To Your Health
December, 2010 (Vol. 04, Issue 12)
Winter Cold and Flu Defense
By Dr. Jared M. Skowron
If you're looking to gear up for the cold and flu season without subjecting yourself or your family to the potential dangers of the flu vaccine, take heart: There are natural ways to boost your immune system and reduce your risk of getting sick. Here are a few to discuss with your doctor.
Last year, swine flu was a bust. The hype, the worldwide craze, the unnecessary vaccine, all fizzled out. Fewer people died of the swine flu in the 2009-2010 season than an average flu season. (Of course, that's not to diminish the fact that some people did in fact die.) But let's turn our eyes to the present, for the flu is back this winter season. We don't yet know how many people will be affected; perhaps it will be an average one, perhaps a true pandemic. No one knows for sure, but we must do everything to prepare our families, boost our immune systems, and have effective, natural treatments at the ready.
The influenza virus starts in November, but doesn't peak in activity until February and usually winds down in March. Approximately 5-20 percent of our population gets the flu, many mild, some so severe that they need to be hospitalized. On average, 36,000 people die from the flu in our country, the majority of them being the elderly; the death toll is 250,000 to 500,000 worldwide.
We are all familiar with the standard flu symptoms of fever, headache, fatigue, cough, sore throat, rhinitis (stuffy nose) and myalgia (muscle pain). Children can also experience nausea, vomiting, otitis media (ear infection), and diarrhea. The illness lasts up to a week, with cough and malaise lasting up to two weeks. Younger children (6-20 percent) can experience febrile seizures concurrently.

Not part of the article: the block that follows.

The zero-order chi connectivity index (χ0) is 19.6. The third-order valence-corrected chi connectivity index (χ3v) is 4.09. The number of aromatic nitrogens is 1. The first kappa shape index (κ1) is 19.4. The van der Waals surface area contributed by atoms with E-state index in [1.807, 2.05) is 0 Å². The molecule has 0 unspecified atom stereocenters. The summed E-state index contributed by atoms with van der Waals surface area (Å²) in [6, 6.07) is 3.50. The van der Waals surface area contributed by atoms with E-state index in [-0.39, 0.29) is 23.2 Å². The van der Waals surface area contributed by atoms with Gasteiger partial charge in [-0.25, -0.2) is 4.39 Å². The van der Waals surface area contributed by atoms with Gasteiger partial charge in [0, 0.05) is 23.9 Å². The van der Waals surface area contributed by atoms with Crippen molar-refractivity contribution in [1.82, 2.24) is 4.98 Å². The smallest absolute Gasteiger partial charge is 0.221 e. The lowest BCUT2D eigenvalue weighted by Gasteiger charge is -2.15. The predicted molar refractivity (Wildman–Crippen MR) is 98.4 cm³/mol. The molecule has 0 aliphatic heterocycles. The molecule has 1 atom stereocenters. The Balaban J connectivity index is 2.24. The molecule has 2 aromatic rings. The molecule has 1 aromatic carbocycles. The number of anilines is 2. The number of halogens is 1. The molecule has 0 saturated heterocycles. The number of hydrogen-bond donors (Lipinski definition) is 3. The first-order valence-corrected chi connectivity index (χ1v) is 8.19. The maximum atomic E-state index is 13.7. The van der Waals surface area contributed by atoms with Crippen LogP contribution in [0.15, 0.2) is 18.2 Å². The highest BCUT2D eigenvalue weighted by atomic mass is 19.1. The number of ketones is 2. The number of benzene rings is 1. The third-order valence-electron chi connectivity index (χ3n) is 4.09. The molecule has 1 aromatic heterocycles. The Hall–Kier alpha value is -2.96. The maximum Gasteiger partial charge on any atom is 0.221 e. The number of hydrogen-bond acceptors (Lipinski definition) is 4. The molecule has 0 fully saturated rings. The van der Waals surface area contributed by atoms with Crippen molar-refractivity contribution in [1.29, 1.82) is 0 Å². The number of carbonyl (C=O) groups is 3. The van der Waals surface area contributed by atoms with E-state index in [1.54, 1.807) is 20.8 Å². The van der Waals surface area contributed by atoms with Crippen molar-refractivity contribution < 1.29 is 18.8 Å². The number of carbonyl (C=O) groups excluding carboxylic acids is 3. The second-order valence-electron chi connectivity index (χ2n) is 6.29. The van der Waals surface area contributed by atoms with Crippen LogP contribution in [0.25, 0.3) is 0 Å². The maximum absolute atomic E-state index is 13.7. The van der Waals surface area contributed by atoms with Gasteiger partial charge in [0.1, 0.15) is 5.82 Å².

As stated, the best way to protect yourself and your loved ones is to boost your immune system and reduce your chances of complications if you do contract the flu or even a stubborn cold. Preventing and treating the flu is very effectively done using natural medicines, including vitamins, minerals, botanicals, and homeopathics. A combination of some or all will boost your immune systems for the entire winter season.
A study of 715 people showed that flu symptoms were decreased by 85 percent when people took 6 grams of vitamin C as a one-time loading dose, then continuing with 1 gram three times a day, compared with people taking only the 3 grams daily. The message here is to take a lot of vitamin C the first day you feel symptoms or the first day people around you are getting sick, and then take 3 grams daily after that. Keep in mind that vitamin C can loosen stools, so be careful if you are predisposed to this.
An additional study showed that vitamin C is 10 times more effective in its antiviral properties when taken with iron. Ten to 20 mg of iron can be taken on a daily basis, and is also a good mineral to balance the stool-loosening effects of vitamin C.
Vitamin D has exploded in research and popularity the past few years. Most of us are familiar with its bone-building properties, however new research suggests it improves the immune system as well. Have your doctor test your vitamin D levels before supplementing. Research suggests 2,000 IU daily is safe for most adults and children. Higher doses are safe and effective, but must be monitored by your doctor.
Elderberry (Sambucus) was researched in a group of 60 people and found to alleviate symptoms four days earlier compared with controls. Elderberry helps boosts the immune system and is great-tasting for kids. Start taking as soon as symptoms manifest.